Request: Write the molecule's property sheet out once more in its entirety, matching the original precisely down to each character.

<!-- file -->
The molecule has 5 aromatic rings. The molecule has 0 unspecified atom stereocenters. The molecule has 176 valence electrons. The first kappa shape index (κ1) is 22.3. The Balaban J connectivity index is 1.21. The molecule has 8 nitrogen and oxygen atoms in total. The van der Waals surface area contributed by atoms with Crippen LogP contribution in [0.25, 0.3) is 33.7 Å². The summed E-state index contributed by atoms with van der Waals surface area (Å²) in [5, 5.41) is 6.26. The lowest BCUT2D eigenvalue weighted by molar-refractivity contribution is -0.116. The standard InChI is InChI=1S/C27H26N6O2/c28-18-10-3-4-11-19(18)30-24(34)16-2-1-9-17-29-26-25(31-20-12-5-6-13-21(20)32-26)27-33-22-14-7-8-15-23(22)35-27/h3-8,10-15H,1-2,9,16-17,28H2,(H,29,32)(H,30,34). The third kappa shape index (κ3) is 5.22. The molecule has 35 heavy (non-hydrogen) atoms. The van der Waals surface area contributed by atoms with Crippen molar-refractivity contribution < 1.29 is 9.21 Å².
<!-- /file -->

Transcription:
The molecule has 5 aromatic rings. The molecule has 0 unspecified atom stereocenters. The molecule has 176 valence electrons. The first kappa shape index (κ1) is 22.3. The Balaban J connectivity index is 1.21. The molecule has 8 nitrogen and oxygen atoms in total. The van der Waals surface area contributed by atoms with Crippen LogP contribution in [0.25, 0.3) is 33.7 Å². The summed E-state index contributed by atoms with van der Waals surface area (Å²) in [5, 5.41) is 6.26. The lowest BCUT2D eigenvalue weighted by molar-refractivity contribution is -0.116. The standard InChI is InChI=1S/C27H26N6O2/c28-18-10-3-4-11-19(18)30-24(34)16-2-1-9-17-29-26-25(31-20-12-5-6-13-21(20)32-26)27-33-22-14-7-8-15-23(22)35-27/h3-8,10-15H,1-2,9,16-17,28H2,(H,29,32)(H,30,34). The third kappa shape index (κ3) is 5.22. The molecule has 35 heavy (non-hydrogen) atoms. The van der Waals surface area contributed by atoms with Crippen molar-refractivity contribution < 1.29 is 9.21 Å².